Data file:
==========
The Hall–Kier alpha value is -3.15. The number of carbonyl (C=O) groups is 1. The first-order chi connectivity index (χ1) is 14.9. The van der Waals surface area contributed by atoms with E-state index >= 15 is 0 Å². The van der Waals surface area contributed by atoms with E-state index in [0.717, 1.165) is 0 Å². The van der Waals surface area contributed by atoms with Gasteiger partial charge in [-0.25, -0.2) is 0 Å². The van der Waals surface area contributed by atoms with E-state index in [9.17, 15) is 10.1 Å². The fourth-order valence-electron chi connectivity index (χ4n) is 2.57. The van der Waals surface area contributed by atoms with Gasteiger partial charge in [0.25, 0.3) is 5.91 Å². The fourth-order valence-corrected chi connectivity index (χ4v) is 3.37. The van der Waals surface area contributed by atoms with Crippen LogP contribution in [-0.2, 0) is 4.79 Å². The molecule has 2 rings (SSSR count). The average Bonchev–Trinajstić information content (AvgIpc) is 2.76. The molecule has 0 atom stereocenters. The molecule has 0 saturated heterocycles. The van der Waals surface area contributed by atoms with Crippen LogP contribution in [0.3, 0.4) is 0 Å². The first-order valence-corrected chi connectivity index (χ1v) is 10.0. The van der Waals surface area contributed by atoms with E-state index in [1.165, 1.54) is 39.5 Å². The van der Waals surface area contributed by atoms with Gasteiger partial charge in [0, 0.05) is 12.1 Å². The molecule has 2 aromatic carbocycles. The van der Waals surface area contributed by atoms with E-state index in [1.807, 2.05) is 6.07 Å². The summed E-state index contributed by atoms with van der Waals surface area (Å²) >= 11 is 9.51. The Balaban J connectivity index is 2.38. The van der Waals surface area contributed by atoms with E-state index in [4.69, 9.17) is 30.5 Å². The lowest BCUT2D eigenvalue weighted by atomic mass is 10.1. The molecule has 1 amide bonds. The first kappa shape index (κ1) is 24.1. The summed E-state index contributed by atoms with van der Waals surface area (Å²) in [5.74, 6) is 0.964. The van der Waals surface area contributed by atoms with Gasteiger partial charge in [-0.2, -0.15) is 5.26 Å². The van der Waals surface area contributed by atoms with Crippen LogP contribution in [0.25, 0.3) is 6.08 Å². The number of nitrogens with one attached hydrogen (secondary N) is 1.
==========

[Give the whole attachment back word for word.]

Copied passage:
The Hall–Kier alpha value is -3.15. The number of carbonyl (C=O) groups is 1. The first-order chi connectivity index (χ1) is 14.9. The van der Waals surface area contributed by atoms with E-state index >= 15 is 0 Å². The van der Waals surface area contributed by atoms with E-state index in [0.717, 1.165) is 0 Å². The van der Waals surface area contributed by atoms with Gasteiger partial charge in [-0.25, -0.2) is 0 Å². The van der Waals surface area contributed by atoms with E-state index in [9.17, 15) is 10.1 Å². The fourth-order valence-electron chi connectivity index (χ4n) is 2.57. The van der Waals surface area contributed by atoms with Gasteiger partial charge in [0.25, 0.3) is 5.91 Å². The fourth-order valence-corrected chi connectivity index (χ4v) is 3.37. The van der Waals surface area contributed by atoms with Crippen LogP contribution in [-0.2, 0) is 4.79 Å². The molecule has 2 rings (SSSR count). The average Bonchev–Trinajstić information content (AvgIpc) is 2.76. The molecule has 0 atom stereocenters. The molecule has 0 saturated heterocycles. The van der Waals surface area contributed by atoms with Crippen LogP contribution in [0.3, 0.4) is 0 Å². The first-order valence-corrected chi connectivity index (χ1v) is 10.0. The van der Waals surface area contributed by atoms with E-state index in [1.165, 1.54) is 39.5 Å². The van der Waals surface area contributed by atoms with Gasteiger partial charge in [0, 0.05) is 12.1 Å². The molecule has 2 aromatic carbocycles. The van der Waals surface area contributed by atoms with E-state index in [1.807, 2.05) is 6.07 Å². The summed E-state index contributed by atoms with van der Waals surface area (Å²) >= 11 is 9.51. The Balaban J connectivity index is 2.38. The van der Waals surface area contributed by atoms with E-state index in [4.69, 9.17) is 30.5 Å². The lowest BCUT2D eigenvalue weighted by atomic mass is 10.1. The molecule has 1 amide bonds. The first kappa shape index (κ1) is 24.1. The summed E-state index contributed by atoms with van der Waals surface area (Å²) in [5.74, 6) is 0.964. The van der Waals surface area contributed by atoms with Gasteiger partial charge in [-0.2, -0.15) is 5.26 Å². The van der Waals surface area contributed by atoms with Crippen LogP contribution in [0.25, 0.3) is 6.08 Å². The number of nitrogens with one attached hydrogen (secondary N) is 1.